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Neuroscience. 2007 Jul 29;147(4):1034-46. Epub 2007 Jul 2.

Computational analysis of the R85C and R85H epilepsy mutations in Na+ channel beta1 subunits.

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  • 1Howard Florey Institute, University of Melbourne, Parkville 3010, Australia.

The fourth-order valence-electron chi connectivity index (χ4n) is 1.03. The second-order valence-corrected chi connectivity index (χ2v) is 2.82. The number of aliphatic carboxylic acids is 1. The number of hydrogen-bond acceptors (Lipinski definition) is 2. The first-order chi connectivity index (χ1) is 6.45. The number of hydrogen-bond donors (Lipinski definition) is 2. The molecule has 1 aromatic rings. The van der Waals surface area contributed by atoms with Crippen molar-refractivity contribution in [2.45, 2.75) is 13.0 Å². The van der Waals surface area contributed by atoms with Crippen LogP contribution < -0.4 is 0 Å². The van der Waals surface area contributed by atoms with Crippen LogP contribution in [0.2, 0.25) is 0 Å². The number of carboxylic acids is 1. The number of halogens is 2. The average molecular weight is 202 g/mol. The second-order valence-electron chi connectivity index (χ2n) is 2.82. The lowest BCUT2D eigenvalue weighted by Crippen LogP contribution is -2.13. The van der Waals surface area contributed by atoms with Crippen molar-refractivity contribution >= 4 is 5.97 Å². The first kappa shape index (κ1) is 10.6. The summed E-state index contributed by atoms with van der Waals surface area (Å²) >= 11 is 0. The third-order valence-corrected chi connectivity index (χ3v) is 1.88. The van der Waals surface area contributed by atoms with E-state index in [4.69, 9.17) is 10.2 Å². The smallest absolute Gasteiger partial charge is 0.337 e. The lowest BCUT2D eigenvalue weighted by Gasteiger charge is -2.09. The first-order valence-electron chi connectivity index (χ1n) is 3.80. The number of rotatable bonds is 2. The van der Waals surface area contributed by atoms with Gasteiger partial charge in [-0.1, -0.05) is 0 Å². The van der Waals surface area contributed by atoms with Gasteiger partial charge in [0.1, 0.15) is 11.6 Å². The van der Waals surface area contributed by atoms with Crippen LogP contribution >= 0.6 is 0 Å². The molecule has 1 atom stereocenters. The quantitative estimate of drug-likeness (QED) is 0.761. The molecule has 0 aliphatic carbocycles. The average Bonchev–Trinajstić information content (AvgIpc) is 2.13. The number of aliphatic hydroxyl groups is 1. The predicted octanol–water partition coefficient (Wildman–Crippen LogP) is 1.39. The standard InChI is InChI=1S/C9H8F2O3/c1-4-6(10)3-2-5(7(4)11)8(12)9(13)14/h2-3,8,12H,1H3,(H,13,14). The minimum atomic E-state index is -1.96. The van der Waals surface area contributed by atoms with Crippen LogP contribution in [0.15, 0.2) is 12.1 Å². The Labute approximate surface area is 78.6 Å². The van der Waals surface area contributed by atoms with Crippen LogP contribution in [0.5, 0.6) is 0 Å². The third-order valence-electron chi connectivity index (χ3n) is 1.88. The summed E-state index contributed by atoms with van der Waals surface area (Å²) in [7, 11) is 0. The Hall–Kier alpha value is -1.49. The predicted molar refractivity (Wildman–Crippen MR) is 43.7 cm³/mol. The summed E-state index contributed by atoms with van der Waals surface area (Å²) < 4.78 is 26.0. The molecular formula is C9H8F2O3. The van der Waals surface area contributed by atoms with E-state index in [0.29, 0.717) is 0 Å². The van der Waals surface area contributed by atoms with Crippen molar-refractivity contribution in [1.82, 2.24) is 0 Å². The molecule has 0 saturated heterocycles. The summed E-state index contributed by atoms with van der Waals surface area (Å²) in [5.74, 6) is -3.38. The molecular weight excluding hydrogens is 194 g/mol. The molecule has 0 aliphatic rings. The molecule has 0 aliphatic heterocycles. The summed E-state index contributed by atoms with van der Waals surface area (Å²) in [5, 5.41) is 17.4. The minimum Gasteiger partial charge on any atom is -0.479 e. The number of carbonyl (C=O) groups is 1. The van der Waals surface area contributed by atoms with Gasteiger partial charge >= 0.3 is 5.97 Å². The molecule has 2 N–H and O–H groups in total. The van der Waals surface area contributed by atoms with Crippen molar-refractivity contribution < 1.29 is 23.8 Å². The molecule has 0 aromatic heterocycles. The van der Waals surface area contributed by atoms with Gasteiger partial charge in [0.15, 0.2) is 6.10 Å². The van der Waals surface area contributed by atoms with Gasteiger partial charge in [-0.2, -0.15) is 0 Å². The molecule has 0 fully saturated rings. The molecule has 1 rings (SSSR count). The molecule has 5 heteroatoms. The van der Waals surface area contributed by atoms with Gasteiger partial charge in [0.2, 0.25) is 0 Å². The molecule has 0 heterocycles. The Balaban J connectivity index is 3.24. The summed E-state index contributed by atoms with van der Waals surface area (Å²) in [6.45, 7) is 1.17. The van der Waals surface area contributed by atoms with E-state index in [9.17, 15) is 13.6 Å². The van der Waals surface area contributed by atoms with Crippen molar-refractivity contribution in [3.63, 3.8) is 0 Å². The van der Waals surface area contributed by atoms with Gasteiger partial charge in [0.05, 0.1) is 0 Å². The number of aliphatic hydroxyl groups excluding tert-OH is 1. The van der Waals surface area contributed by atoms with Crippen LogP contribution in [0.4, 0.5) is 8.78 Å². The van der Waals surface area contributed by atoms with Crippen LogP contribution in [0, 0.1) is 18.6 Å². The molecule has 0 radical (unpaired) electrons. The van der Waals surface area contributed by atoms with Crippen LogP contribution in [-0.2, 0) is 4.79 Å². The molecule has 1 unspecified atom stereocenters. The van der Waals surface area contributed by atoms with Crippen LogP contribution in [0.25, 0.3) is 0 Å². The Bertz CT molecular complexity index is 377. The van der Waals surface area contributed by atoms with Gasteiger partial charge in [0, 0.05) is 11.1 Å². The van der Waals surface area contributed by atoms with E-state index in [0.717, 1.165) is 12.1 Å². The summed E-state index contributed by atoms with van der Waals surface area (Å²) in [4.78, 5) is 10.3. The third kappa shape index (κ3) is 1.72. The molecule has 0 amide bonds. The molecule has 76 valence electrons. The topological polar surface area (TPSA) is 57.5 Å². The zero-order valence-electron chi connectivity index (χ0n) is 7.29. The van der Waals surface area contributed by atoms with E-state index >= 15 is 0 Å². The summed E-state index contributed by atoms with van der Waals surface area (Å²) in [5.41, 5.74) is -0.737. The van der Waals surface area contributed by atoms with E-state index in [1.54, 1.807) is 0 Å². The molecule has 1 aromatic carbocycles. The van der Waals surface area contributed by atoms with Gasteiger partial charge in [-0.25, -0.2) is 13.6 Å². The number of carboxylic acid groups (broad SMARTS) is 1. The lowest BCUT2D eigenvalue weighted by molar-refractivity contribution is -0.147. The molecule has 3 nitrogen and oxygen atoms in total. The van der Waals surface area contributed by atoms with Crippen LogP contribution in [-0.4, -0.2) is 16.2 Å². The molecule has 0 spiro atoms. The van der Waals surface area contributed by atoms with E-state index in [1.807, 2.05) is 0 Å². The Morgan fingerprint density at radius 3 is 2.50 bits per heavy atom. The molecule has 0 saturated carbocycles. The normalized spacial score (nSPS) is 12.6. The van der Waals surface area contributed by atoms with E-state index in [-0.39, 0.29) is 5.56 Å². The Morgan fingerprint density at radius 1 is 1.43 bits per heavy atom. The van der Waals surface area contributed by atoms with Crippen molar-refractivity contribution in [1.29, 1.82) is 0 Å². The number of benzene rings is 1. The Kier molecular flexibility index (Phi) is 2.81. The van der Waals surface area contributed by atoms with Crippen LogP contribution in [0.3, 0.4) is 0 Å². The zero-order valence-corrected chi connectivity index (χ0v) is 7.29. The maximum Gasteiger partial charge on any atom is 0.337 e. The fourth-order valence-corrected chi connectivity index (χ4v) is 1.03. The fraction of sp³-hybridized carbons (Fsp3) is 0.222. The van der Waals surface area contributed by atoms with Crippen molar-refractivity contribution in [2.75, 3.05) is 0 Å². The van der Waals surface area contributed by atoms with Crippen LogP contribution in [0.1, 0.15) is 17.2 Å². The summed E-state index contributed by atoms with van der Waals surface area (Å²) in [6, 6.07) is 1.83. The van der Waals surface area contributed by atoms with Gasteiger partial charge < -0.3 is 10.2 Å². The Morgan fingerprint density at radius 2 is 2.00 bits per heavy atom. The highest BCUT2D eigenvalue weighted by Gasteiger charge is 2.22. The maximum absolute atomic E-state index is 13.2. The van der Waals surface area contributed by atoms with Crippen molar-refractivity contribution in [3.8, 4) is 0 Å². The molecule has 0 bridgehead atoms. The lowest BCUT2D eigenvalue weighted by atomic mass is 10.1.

Mutations in Na+ channels cause a variety of epilepsy syndromes. Analysis of these mutations shows a range of simultaneous functional consequences, each of which may increase or decrease membrane excitability, making it difficult to predict the combined effect on neuron firing. This may be addressed by building mathematical models of Na+ channel gating and using them in neuron models to predict responses to natural stimuli. The R85C and R85H mutations of the beta1 subunit cause generalized epilepsy syndromes in humans, and an experimental study showed that these mutations shift steady-state activation in the negative direction, which predicts increased excitability, and shift fast inactivation in the negative direction, which predicts decreased excitability. In addition, the R85C also shifts slow inactivation in the negative direction. To predict changes in neuron excitability resulting from these contradictory effects we built Na+ channel models based on our earlier data and on new measurements of the rate of slow inactivation over a range of potentials. Use of these Na+ channel models in simple neuron models revealed that both mutations cause an increase in excitability but the R85H mutation was more excitable. This is due to differences in steady-state slow inactivation and to subtle differences in fast kinetics captured by the model fitting process. To understand the effect of changes in different gating processes and to provide a simple guide for interpreting changes caused by mutations, we performed a sensitivity analysis. Using the wild-type model we shifted each activation curve by +/-5 mV or altered gating rates up or down by 20%. Excitability was most sensitive to changes in voltage dependence of activation, followed by voltage dependence of inactivation and then slow inactivation. By contrast, excitability was relatively insensitive to gating rates.

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